An amendment (Protocol version 1.2; 4-7-2012)  was submitted and approved in July 2012 to modify the then current exclusion criteria to allow young people with BMD >2SD for age below mean to participate if they were able to give informed consent to the risks entailed upon entering treatment with a relatively low bone mineral content for age. It was noted that the investigators believed that the then current method of assessing BMD (two dimensional assessments) were likely to underestimate BMD in slim slender-boned young people.

[1] De Vries, A. L., Steensma, T. D., Doreleijers, T. A. and Cohen-Kettenis, P. T. Puberty suppression in adolescents with gender identity disorder: A prospective follow-up study. The Journal of Sexual Medicine 2011; 8: 2276-83


Informed consent for participation was obtained from young people themselves and from a parent with parental responsibility. All young people and families were given more than 1 month between discussion of the study and risks and benefits and signing consent to participate – in practice this was always 2 months or more. The Patient Information Sheet was approved by the Research Ethics Committee as part of the application.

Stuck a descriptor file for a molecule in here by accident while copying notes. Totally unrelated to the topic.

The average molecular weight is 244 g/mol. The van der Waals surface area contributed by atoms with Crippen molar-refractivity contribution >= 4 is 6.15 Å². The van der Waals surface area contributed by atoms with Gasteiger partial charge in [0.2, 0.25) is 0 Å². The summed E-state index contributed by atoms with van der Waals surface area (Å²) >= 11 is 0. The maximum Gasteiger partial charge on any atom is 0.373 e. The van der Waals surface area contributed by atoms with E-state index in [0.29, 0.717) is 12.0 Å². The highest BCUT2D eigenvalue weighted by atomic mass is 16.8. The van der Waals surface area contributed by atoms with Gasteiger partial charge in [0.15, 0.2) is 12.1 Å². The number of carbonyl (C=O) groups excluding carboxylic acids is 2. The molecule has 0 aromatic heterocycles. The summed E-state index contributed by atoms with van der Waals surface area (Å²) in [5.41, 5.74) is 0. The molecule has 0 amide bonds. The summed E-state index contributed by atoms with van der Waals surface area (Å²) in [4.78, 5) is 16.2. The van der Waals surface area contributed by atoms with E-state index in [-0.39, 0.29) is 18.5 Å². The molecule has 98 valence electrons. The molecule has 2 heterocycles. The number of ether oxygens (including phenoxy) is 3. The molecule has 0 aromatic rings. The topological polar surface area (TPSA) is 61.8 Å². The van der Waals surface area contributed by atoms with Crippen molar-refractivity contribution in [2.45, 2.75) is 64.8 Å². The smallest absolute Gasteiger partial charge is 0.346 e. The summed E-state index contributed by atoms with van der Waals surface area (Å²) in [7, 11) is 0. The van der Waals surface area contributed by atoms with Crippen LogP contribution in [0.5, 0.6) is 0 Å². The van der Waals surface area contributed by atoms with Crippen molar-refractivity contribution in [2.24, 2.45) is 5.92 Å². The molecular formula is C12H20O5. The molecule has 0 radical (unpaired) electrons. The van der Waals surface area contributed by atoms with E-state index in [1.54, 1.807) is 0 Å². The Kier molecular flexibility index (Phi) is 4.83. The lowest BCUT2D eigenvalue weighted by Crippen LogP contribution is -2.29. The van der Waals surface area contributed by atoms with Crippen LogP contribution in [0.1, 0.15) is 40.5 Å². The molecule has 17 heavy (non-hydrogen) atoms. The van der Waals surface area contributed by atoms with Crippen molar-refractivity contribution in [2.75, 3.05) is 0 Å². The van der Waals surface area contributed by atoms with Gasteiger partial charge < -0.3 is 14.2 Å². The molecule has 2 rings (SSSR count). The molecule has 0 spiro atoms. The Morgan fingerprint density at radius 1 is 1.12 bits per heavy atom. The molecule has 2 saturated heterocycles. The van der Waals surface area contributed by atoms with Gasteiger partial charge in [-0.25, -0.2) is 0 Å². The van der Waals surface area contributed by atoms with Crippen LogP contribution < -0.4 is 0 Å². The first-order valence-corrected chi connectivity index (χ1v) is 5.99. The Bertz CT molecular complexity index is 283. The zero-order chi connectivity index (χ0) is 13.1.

No funding was received for this study from outside the NHS. There was also no specific NHS funding received – however the study was conducted within the NHS, using NHS resources (clinician time, data storage) where available.

Outcomes and outputs from the study

In September 2012, we updated BSPED through Prof. I. Hughes on progress of the study, noting that 15 young people had been recruited, and provided a report to BSPED for their November 2012 meeting.

The following outputs from the study have been prepared, presented and/or published:

A. Interim outcome data was presented / published from 2015 onwards

It stated in the ethics application that some data would be analysed at the end of 3 years and an interim report produced. A number of interim outputs and reports from the study were presented and published as follows:

1. Di Ceglie et al. Psychosocial aspects of adolescents with Gender Identity Disorder carefully assessed for early pubertal suppression. Royal College of Psychiatrists Faculty of Child and Adolescent Annual Meeting, 18-21st September 2012, Manchester Conference Centre. This presented data on the first 18 young people recruited to the study.

2. Gunn H, Goedhard C, Butler G, Khadr S, Carmichael P, Viner R. Early medical treatment of Gender Dysphoria: baseline characteristics of a UK cohort beginning early intervention. Archives of Disease in Childhood 2015;100:A198. This examined the early outcomes from 61 young people referred for consideration of pubertal suppression. This included the 44 from the early intervention study plus other young people who were not eligible for this study due to being further developed in puberty and were treated at 15 years. Additional young people were included to improve the sample size for analyses. The presentation noted that all who began GnRHa achieved full gonadatropin suppression. No young people withdrew from GnRHa treatment in the first 2 years.